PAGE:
Smoky Mountains Burn: Three Killed and Thousands Flee Resort Tennessee Towns as Massive Wildfire Destroys Homes and Businesses
November 29, 2016
Three people have died, and more than 14,000 people have been forced to evacuate from resort towns of Gatlinburg and Pigeon Forge.
- Sevier County Mayor Larry Waters said Tuesday afternoon that he didn't have any details on the deaths.
- The mayor says authorities are going door-to-door to make sure everyone is safe.
- About a dozen people have been injured.
- Roughly 400 homes and structures were damaged, as there's 'little hope' for relief anytime soon.
- Four people suffered severe burns trying to evacuate and are hospitalized as no deaths have been reported.
- Westgate Resorts, a 16-story hotel and every cabin at Black Bear Falls is believed to have been destroyed.
- Schools in Green, McMinn and Sevier counties will are closed, and more than 12,000 people in Sevier County were without power as of early Tuesday morning.
- Dollywood was evacuated and tourists fled the area as wildfires ripped through Eastern Tennessee Monday.
- Gatlinburg's mayor says they firefighters are still battling hotspots and there will be a curfew in effect Tuesday night.
Above the orange sky from the flames is pictured on Tuesday as many structures in Gatlinburg have been damaged or destroyed from the blaze.
Officials say the blaze has caused the area in Gaitlinburg to resemble the 'apocalypse.' Above Tennessee State Troopers walk into areas surrounded by fire on Tuesday to remove those residents who were trapped.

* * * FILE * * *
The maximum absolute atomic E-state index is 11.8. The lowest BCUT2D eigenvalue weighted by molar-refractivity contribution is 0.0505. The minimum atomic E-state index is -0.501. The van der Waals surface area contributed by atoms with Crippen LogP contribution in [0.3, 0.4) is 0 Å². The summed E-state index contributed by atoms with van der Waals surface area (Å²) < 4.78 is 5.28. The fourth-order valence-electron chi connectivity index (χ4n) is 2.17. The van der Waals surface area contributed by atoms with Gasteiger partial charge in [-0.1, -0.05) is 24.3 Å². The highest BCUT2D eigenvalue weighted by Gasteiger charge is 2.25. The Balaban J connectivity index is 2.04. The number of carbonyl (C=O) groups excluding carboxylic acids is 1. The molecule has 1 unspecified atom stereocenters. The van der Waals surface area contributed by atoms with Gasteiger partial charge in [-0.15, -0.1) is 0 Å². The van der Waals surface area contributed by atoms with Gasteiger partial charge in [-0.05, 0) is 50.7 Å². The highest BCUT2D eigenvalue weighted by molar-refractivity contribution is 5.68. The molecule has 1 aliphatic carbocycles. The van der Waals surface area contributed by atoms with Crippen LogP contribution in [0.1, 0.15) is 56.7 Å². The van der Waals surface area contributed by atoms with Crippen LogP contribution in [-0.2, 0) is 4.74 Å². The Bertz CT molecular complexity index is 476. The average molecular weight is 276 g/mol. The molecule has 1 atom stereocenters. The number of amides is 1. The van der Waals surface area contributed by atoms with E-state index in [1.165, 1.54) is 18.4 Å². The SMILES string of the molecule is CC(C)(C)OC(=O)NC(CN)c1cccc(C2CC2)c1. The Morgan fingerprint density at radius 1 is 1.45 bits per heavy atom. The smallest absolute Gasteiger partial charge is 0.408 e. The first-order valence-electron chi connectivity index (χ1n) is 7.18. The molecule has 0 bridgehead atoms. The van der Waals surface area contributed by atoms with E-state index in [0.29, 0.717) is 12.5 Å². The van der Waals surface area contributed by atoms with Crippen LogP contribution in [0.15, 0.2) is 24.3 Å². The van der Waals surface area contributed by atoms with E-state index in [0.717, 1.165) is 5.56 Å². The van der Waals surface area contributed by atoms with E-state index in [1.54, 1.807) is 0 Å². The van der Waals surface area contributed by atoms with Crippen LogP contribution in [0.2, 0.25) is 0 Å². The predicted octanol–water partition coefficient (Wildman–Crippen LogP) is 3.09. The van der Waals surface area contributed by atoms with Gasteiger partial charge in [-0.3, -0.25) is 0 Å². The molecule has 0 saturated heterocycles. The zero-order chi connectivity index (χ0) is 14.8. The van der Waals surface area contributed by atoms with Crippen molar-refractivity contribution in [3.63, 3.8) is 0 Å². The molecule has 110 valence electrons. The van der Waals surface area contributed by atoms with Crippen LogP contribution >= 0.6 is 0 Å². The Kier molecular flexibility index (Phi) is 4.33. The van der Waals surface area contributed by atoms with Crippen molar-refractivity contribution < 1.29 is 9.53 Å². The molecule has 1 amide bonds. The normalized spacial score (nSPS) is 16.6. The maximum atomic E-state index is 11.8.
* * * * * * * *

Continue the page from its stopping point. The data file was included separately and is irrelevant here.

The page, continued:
Officials say thousands of residents and visitors in the Gatlinburg area were evacuated from the Great Smoky Mountains on Tuesday. Above fire officials walk along a road as an SUV evacuates the area on Tuesday morning.
Thousands of residents and visitors in the Gatlinburg area were evacuated from the Great Smoky Mountains, and hundreds of structures have been damaged and destroyed by the fire which is the worse to hit the area in decades as of Tuesday.
'The center of Gatlinburg looks good for now,' Newmansville Volunteer Fire Department Lt. Bobby Balding told the Knoxville News Sentinel on Tuesday. 'It's the apocalypse on both sides (of downtown).'
Gatlinburg mayor Mike Werner said Tuesday that half of the city was impacted by the blaze, but the downtown area is intact and that they will rebuild the city.
Gatlinburg Fire Chief Greg Miller says 12 people have been injured in the wildfires in the Gatlinburg area, most with non-life-threatening injuries.
Three people who suffered burns while trying to flee have been transferred from a Knoxville hospital to Vanderbilt University Medical Center in Nashville, which has a burn unit. A fourth person is being treated for facial burns in Knoxville. There have been no missing people or deaths reported associated with the fire.
Miller said the fire spread Monday night by winds that at times exceeded 87 miles per hour.
'This is one for the history books,' Miller said at a morning news conference. 'The likes of this has never been seen. But the worst is definitely over with.'
He added that about 14 buildings remain ablaze in the city, as most of them are smoldering. Firefighters are going door to door in the city to make sure no one has been overlooked.
Officials say about 14,000 residents and visitors were evacuated from Gatlinburg alone, and portions of Dollywood have been evacuated as wind speeds top 70 miles per hour in some parts of Tennessee, which has been hit by the worst drought in nearly a decade.
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